The following week, we spoke about it in the car, while approaching the farm, and decided to be brave.
After all…. We reasoned, we are not intruding……..they must WANT customers, if they posted this sign….and they must have too many vegetables growing in these fields……and they would be HAPPY to sell some to us…

But we were city people, and we were not accustomed to the small and intimate ways of selling and buying that were commonplace in the Far North.

We rarely stopped at the tiny art galleries along the roads of Northland, feeling like intruders when the eager artists invited us to examine their work, hoping we would buy something…….while knowing quite well that we were not there to buy art, since I was an artist myself, and we were only intrigued to see who lived in our region and what kind of art they created and why…

After talking ourselves into enough courage to stop at this small farm, we pulled into their gravel driveway and parked in front of the house.
We got out of the car and called in a shivering voice, to ask if anyone were around…

A weatherworn handsome hardworking Maori man emerged from one of the small sheds.
His hair was jet black turning prematurely silver at his sideburns.

He was wearing black gumboots rimmed in a thin line of orange and a worn out pair of shorts.
His T-shirt was stained with soil and his smile was warm.

We asked if we could buy some vegetables….
He said “Sure!”

He walked in an assured stride to the front porch of the house, where he freed two woven baskets from a pile on the floor, and handed them to us.

He then pointed to the fields, lined neatly with perfect rows of plants in the distance, and said that we could pick from there.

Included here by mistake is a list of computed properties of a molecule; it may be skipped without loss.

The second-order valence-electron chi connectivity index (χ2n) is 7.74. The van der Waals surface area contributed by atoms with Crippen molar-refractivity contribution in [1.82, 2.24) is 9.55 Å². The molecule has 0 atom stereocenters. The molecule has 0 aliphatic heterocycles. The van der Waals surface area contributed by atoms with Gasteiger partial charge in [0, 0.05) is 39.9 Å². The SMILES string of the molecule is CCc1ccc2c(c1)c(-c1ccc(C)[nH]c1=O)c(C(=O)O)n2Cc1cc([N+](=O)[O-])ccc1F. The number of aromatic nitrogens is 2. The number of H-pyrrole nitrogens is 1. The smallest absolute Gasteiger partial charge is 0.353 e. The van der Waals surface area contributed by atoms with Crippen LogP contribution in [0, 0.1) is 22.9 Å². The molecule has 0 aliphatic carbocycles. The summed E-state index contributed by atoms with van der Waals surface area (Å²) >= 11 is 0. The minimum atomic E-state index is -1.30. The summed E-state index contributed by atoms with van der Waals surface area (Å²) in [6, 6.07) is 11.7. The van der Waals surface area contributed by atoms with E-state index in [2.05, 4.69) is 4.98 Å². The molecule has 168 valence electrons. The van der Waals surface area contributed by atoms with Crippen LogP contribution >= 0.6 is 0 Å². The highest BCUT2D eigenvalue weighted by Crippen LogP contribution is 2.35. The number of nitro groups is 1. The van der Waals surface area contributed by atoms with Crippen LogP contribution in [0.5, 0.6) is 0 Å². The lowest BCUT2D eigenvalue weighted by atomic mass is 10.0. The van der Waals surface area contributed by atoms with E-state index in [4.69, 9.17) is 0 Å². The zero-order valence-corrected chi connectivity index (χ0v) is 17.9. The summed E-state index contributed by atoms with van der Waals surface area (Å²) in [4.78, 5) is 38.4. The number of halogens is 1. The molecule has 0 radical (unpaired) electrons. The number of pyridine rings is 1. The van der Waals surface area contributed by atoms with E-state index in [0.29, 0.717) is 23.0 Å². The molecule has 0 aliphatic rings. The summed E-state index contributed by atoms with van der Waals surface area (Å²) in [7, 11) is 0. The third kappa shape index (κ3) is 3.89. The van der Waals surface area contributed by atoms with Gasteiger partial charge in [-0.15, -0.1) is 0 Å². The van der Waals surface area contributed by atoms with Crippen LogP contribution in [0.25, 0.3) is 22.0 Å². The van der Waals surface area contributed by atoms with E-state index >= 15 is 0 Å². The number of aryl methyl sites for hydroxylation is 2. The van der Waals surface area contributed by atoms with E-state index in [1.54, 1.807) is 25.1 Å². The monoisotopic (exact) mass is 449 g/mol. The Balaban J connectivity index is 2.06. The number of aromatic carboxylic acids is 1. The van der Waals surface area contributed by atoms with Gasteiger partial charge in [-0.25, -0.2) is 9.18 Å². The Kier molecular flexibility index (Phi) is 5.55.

The other fields, he pointed to the right, were just planted and not yet ready for picking…

We could pick what we wanted, and bring it back to him, he said.
He would charge us based on what we’d collected.

We stood there in front of his vast fields, not sure how to proceed…
We did not know much about gardening at that time, and the rows of plants were not labeled with what was planted there.

We were accustomed to shopping for our organic food at luxurious health food supermarkets like “Whole Foods”, and “Wild Oats”, where you park your car and stroll through aisles of gourmet foods and speciality cheese and pastas…… we were not experienced at getting our hands dirty with soil and identifying vegetables by the greens on the surface…

After the man disappeared, we timidly approached the distant fields.

We walked in the wide spaces around or between the plants, not sure if we should pick from the edges, or just go for what seemed like it had tall and abundant healthy leaves.

Like we often do to combat intimidating or uncertain situations, we resorted to laughter.
In fact, we laughed so hard at our ineptness, that we started to enjoy the experience tremendously.

We had no idea if the leafy greens hid underneath a radish, or a potato…..
If when we pulled the greens out of the earth we would find at the other end a Turnip or a Swede…

What we thought was clearly celery root, turned out to be tiny and unripe carrots, and we stuck them back into the ground feeling like idiots and laughing even more…

It was a sunny day and the weather was mild and pleasant.
The fields smelled of fresh manure and sweet rich soil.

The air was crisp and the only sounds we could hear were the songs of birds and the occasional truck zooming by on the small rural road.

When we handed the man our baskets, we were flushed with joy.
He charged us a minuscule amount compared to what we were used to paying at the New World supermarket.
We vowed to return again next week.

The earth crusted vegetables tasted great when I prepared them in my kitchen the next day.
I washed them and rubbed the soil off them, thinking that it had been awhile since I had so much fun shopping for food…

The next season when we came again to New Zealand, the handmade sign was not there anymore.
We were not sure if people were still invited to pick their own vegetables at his neat fields any longer….

(The photos above are of our first organic Vegetable garden in NZ)